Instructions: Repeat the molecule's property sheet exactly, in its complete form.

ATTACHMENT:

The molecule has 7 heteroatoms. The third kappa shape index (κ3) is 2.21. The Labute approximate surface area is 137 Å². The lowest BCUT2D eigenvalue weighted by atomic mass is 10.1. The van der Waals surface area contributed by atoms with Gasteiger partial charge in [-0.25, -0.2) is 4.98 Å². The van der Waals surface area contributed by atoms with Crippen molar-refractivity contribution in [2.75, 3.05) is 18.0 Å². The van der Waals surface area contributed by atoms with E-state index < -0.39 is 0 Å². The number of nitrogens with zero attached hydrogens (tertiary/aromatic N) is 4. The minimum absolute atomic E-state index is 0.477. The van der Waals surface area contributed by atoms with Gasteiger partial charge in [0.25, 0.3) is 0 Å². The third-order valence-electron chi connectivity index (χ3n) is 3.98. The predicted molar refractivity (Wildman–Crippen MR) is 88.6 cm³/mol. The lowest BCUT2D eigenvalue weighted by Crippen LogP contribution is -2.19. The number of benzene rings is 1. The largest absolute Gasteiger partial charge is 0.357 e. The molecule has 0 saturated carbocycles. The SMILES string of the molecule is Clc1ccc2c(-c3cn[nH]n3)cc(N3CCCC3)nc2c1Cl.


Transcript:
The molecule has 7 heteroatoms. The third kappa shape index (κ3) is 2.21. The Labute approximate surface area is 137 Å². The lowest BCUT2D eigenvalue weighted by atomic mass is 10.1. The van der Waals surface area contributed by atoms with Gasteiger partial charge in [-0.25, -0.2) is 4.98 Å². The van der Waals surface area contributed by atoms with Crippen molar-refractivity contribution in [2.75, 3.05) is 18.0 Å². The van der Waals surface area contributed by atoms with E-state index < -0.39 is 0 Å². The number of nitrogens with zero attached hydrogens (tertiary/aromatic N) is 4. The minimum absolute atomic E-state index is 0.477. The van der Waals surface area contributed by atoms with Gasteiger partial charge in [0.25, 0.3) is 0 Å². The third-order valence-electron chi connectivity index (χ3n) is 3.98. The predicted molar refractivity (Wildman–Crippen MR) is 88.6 cm³/mol. The lowest BCUT2D eigenvalue weighted by Crippen LogP contribution is -2.19. The number of benzene rings is 1. The largest absolute Gasteiger partial charge is 0.357 e. The molecule has 0 saturated carbocycles. The SMILES string of the molecule is Clc1ccc2c(-c3cn[nH]n3)cc(N3CCCC3)nc2c1Cl.